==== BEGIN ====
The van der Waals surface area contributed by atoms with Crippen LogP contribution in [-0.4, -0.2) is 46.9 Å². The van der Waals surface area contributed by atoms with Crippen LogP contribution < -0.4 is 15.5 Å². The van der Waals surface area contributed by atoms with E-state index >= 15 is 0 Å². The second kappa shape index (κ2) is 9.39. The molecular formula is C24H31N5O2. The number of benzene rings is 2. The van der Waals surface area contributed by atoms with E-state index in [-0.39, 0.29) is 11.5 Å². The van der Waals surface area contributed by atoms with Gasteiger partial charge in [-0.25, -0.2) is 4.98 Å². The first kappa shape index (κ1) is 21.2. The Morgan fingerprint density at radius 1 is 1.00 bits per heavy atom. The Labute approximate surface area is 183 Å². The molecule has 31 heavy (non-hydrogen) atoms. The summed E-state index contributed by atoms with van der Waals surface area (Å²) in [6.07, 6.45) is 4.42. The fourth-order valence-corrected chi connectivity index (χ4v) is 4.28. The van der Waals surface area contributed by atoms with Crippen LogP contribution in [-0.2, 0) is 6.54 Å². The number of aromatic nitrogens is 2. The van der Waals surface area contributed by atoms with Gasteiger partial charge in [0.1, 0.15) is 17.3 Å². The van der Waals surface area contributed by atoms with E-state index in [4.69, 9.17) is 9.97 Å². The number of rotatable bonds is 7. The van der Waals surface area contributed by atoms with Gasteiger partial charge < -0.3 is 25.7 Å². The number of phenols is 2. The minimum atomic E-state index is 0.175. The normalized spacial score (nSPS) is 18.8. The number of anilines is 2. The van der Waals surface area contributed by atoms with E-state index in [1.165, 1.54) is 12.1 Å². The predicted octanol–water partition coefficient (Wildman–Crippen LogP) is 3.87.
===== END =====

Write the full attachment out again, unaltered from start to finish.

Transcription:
The van der Waals surface area contributed by atoms with Crippen LogP contribution in [-0.4, -0.2) is 46.9 Å². The van der Waals surface area contributed by atoms with Crippen LogP contribution < -0.4 is 15.5 Å². The van der Waals surface area contributed by atoms with E-state index >= 15 is 0 Å². The second kappa shape index (κ2) is 9.39. The molecular formula is C24H31N5O2. The number of benzene rings is 2. The van der Waals surface area contributed by atoms with E-state index in [-0.39, 0.29) is 11.5 Å². The van der Waals surface area contributed by atoms with Gasteiger partial charge in [-0.25, -0.2) is 4.98 Å². The first kappa shape index (κ1) is 21.2. The Morgan fingerprint density at radius 1 is 1.00 bits per heavy atom. The Labute approximate surface area is 183 Å². The molecule has 31 heavy (non-hydrogen) atoms. The summed E-state index contributed by atoms with van der Waals surface area (Å²) in [6.07, 6.45) is 4.42. The fourth-order valence-corrected chi connectivity index (χ4v) is 4.28. The van der Waals surface area contributed by atoms with Crippen LogP contribution in [-0.2, 0) is 6.54 Å². The number of aromatic nitrogens is 2. The van der Waals surface area contributed by atoms with Gasteiger partial charge in [0.1, 0.15) is 17.3 Å². The van der Waals surface area contributed by atoms with E-state index in [4.69, 9.17) is 9.97 Å². The number of rotatable bonds is 7. The van der Waals surface area contributed by atoms with Gasteiger partial charge < -0.3 is 25.7 Å². The number of phenols is 2. The minimum atomic E-state index is 0.175. The normalized spacial score (nSPS) is 18.8. The number of anilines is 2. The van der Waals surface area contributed by atoms with E-state index in [1.165, 1.54) is 12.1 Å². The predicted octanol–water partition coefficient (Wildman–Crippen LogP) is 3.87.